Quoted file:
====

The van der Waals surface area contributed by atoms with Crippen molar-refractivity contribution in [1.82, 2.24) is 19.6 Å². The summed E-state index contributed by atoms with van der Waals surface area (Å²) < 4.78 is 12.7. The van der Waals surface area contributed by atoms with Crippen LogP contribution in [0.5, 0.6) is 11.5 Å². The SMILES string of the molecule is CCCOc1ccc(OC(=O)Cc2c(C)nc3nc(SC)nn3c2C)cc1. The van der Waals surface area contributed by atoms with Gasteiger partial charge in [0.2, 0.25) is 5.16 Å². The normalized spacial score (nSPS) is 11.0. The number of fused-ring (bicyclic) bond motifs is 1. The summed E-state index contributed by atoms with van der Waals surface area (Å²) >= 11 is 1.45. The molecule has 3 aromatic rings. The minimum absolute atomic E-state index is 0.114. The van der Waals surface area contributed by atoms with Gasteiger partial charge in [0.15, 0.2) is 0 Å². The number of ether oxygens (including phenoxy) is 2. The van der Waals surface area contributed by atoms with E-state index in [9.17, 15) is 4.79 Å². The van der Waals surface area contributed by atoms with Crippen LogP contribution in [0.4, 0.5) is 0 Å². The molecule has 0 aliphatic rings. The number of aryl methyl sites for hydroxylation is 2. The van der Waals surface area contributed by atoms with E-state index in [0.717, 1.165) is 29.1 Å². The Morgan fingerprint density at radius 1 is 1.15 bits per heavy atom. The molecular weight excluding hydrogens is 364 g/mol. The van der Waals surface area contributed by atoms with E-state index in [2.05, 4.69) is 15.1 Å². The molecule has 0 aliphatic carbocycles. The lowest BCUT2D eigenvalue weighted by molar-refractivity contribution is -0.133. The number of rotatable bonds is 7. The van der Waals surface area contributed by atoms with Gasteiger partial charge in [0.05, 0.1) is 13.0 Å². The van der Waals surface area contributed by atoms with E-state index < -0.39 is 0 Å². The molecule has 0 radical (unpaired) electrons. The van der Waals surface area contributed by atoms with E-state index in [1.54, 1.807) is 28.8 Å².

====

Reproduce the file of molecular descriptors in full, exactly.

The van der Waals surface area contributed by atoms with Crippen molar-refractivity contribution in [1.82, 2.24) is 19.6 Å². The summed E-state index contributed by atoms with van der Waals surface area (Å²) < 4.78 is 12.7. The van der Waals surface area contributed by atoms with Crippen LogP contribution in [0.5, 0.6) is 11.5 Å². The SMILES string of the molecule is CCCOc1ccc(OC(=O)Cc2c(C)nc3nc(SC)nn3c2C)cc1. The van der Waals surface area contributed by atoms with Gasteiger partial charge in [0.2, 0.25) is 5.16 Å². The normalized spacial score (nSPS) is 11.0. The number of fused-ring (bicyclic) bond motifs is 1. The summed E-state index contributed by atoms with van der Waals surface area (Å²) >= 11 is 1.45. The molecule has 3 aromatic rings. The minimum absolute atomic E-state index is 0.114. The van der Waals surface area contributed by atoms with Gasteiger partial charge in [0.15, 0.2) is 0 Å². The number of ether oxygens (including phenoxy) is 2. The van der Waals surface area contributed by atoms with E-state index in [9.17, 15) is 4.79 Å². The van der Waals surface area contributed by atoms with Crippen LogP contribution in [0.4, 0.5) is 0 Å². The molecule has 0 aliphatic rings. The number of aryl methyl sites for hydroxylation is 2. The van der Waals surface area contributed by atoms with E-state index in [0.717, 1.165) is 29.1 Å². The Morgan fingerprint density at radius 1 is 1.15 bits per heavy atom. The molecular weight excluding hydrogens is 364 g/mol. The van der Waals surface area contributed by atoms with E-state index in [2.05, 4.69) is 15.1 Å². The molecule has 0 aliphatic carbocycles. The lowest BCUT2D eigenvalue weighted by molar-refractivity contribution is -0.133. The number of rotatable bonds is 7. The van der Waals surface area contributed by atoms with Gasteiger partial charge in [0.05, 0.1) is 13.0 Å². The van der Waals surface area contributed by atoms with E-state index < -0.39 is 0 Å². The molecule has 0 radical (unpaired) electrons. The van der Waals surface area contributed by atoms with E-state index in [1.54, 1.807) is 28.8 Å².